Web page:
As he lay staring at the mirror with its gilded frame, his thoughts jumped to his accident. What had happened? He had no memories of anything. Had the doctor said he was found in an alley? Tommy squinted as he tried to remember. Yes, an alley near 6th and Elm. What was he doing over there? He didn’t live near that part of town, nor did his paper route take him in that direction. He couldn’t have gotten lost.
    Wearily he rubbed his uninjured hand over his eyes and brushed the bandage on his head. He winced.
    “I don’t like bein’ sick in bed,” he muttered. “I can’t think here.”
    “What was that?” Dr. Hall’s cheery voice came from the doorway.
    Tommy glanced over at him and then turned back to stare at the wall. “Nothin’.”
    The doctor crossed the room and looked down at him. “Feeling a little blue? How would you like a friend to cheer you up?”
    “Don’t got any.”
    “Oh, I don’t know about that. Shall I let her in or tell her you aren’t up for visitors?”
    At that Tommy’s eyes met the merry brown ones above him. “Who is it?”
    “Mrs. Hernandez.”
    Tommy lifted his head, but the doctor’s hand on his shoulder kept him from trying to sit up. “Mrs. Hernandez? But she– Sure I’d like to see her fine. But–”

Have you gotten any snow this new year?
What do you think of when you think of January?
What do you think happened to Tommy?

Friday, January 3, 2020

What Tommy Didn't Know - Part 2

Good morning, Friday Fiction Fans,
I know this is a bit late, but I'm on vacation at my grandparents, so you really can't expect me to be on time, right? ;)
I hope you all have had a good start to your new year. Did any of you stay up to watch the new year come in? I didn't. I stayed up to watch 2000 come in and was so tired the next day that I decided it just wasn't worth it. Besides the new year looks a whole lot like the old year.
I've done some planning for this year of things I need to do and work on. I have a planner that I'm having fun writing things in. Some plans are for blog posts. ;) Well, blog posts for Read Another Page. Stay tuned.

I'm going to keep this short as I'm hungry and want to go eat breakfast. I hope you enjoy this next part of this story.


What Tommy Didn’t Know
Part 2
    “Well, Just Tommy, I’m Dr. Hall. Where do you live? Do you have any folks we can notify of your injuries?”
    Tommy was feeling more confused than before. He was hurt but not in a hospital. He didn’t remember getting hurt. “Where am I?” he asked, not paying attention to the questions the doctor had asked.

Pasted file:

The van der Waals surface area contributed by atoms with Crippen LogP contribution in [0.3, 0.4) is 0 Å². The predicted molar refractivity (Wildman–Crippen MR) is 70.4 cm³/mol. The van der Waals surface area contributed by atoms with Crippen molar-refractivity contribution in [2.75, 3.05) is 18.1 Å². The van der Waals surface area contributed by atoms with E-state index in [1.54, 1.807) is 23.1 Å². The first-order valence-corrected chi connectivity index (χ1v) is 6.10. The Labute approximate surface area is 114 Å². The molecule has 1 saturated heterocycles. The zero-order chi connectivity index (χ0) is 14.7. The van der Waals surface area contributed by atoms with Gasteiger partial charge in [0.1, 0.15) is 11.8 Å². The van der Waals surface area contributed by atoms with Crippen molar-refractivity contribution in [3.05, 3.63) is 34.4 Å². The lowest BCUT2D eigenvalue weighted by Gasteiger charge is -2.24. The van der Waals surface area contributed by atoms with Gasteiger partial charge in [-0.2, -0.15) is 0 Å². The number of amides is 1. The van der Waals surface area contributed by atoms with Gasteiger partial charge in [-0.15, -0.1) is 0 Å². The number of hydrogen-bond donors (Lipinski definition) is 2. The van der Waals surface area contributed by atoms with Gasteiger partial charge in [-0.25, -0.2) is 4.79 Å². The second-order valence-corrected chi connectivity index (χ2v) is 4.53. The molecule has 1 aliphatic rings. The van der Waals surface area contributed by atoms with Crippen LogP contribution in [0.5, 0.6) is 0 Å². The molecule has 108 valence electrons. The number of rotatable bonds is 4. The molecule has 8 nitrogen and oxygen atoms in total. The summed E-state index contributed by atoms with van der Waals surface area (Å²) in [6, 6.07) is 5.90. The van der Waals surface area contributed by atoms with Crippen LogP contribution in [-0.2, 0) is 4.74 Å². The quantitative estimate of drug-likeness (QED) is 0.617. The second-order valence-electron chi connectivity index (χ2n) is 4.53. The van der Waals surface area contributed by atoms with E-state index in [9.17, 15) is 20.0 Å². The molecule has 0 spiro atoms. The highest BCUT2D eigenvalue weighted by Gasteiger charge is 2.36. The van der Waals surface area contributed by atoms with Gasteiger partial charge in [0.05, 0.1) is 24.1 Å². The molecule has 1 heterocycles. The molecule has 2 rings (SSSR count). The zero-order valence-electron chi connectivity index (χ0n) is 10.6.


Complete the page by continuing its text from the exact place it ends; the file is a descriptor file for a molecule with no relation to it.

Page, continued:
“You are here in my home. I would have taken you to the hospital, but it’s over crowded right now after the accident on the railroad, and not a bed was available.”
    For several minutes Tommy lay quite still. He had been injured. How? He didn’t know. How had the doctor gotten involved? “But,” he asked at last, wanting answers even though he was tired and his head was beginning to ache, “how did I get here?”
    Before answering, the doctor held a spoon to Tommy’s lips. “Swallow this for me, Tommy, and then I’ll get you a little water and tell you everything I know.”
    Obediently Tommy swallowed the bitter tasting spoonful and then the cool water.
    “That’s better. Now,” Dr. Hall said, resuming his seat by the bed, “I don’t know how you came to be injured. I was passing by the corner of 6th and Elm in my car when a boy ran out of an alley waving his arms and telling me someone had been killed and needed a doctor.”
    “Killed folks don’t need doctors,” muttered Tommy, staring at the mirror on the opposite wall without really seeing it.
    “You’re right, but I stopped and so did a policeman. It turned out you weren’t killed but badly hurt. The policeman didn’t know you, and the boy who had called for help said he didn’t know you either. There wasn’t much we could do except take you home and patch you up and thaw you out. You were near frozen.”